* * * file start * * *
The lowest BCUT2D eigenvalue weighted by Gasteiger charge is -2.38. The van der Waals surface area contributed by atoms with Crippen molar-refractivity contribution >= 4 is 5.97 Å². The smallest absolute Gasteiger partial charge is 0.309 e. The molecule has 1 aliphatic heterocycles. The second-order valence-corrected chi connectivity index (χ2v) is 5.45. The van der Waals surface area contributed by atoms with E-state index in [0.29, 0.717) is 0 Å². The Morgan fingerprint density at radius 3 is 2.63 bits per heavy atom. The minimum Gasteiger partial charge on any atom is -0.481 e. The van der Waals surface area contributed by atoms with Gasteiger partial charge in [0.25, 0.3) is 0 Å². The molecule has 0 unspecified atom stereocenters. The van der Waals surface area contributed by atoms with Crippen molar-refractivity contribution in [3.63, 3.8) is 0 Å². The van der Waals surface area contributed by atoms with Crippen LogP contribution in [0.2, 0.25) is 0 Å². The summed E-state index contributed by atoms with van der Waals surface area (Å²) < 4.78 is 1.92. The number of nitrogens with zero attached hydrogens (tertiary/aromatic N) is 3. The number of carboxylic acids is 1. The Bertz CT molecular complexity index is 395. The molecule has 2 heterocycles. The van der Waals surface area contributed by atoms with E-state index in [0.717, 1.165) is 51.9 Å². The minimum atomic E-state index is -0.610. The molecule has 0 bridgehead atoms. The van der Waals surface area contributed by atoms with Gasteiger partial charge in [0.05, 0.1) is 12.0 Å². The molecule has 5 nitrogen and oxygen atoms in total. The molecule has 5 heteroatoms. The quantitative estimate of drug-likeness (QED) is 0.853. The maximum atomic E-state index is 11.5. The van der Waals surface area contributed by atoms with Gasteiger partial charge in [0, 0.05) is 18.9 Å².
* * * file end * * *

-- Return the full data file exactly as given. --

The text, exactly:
The lowest BCUT2D eigenvalue weighted by Gasteiger charge is -2.38. The van der Waals surface area contributed by atoms with Crippen molar-refractivity contribution >= 4 is 5.97 Å². The smallest absolute Gasteiger partial charge is 0.309 e. The molecule has 1 aliphatic heterocycles. The second-order valence-corrected chi connectivity index (χ2v) is 5.45. The van der Waals surface area contributed by atoms with E-state index in [0.29, 0.717) is 0 Å². The Morgan fingerprint density at radius 3 is 2.63 bits per heavy atom. The minimum Gasteiger partial charge on any atom is -0.481 e. The van der Waals surface area contributed by atoms with Gasteiger partial charge in [0.25, 0.3) is 0 Å². The molecule has 0 unspecified atom stereocenters. The van der Waals surface area contributed by atoms with Crippen molar-refractivity contribution in [3.63, 3.8) is 0 Å². The van der Waals surface area contributed by atoms with Crippen LogP contribution in [0.2, 0.25) is 0 Å². The summed E-state index contributed by atoms with van der Waals surface area (Å²) < 4.78 is 1.92. The number of nitrogens with zero attached hydrogens (tertiary/aromatic N) is 3. The number of carboxylic acids is 1. The Bertz CT molecular complexity index is 395. The molecule has 2 heterocycles. The van der Waals surface area contributed by atoms with E-state index in [0.717, 1.165) is 51.9 Å². The minimum atomic E-state index is -0.610. The molecule has 0 bridgehead atoms. The van der Waals surface area contributed by atoms with Gasteiger partial charge in [0.05, 0.1) is 12.0 Å². The molecule has 5 nitrogen and oxygen atoms in total. The molecule has 5 heteroatoms. The quantitative estimate of drug-likeness (QED) is 0.853. The maximum atomic E-state index is 11.5. The van der Waals surface area contributed by atoms with Gasteiger partial charge in [0, 0.05) is 18.9 Å².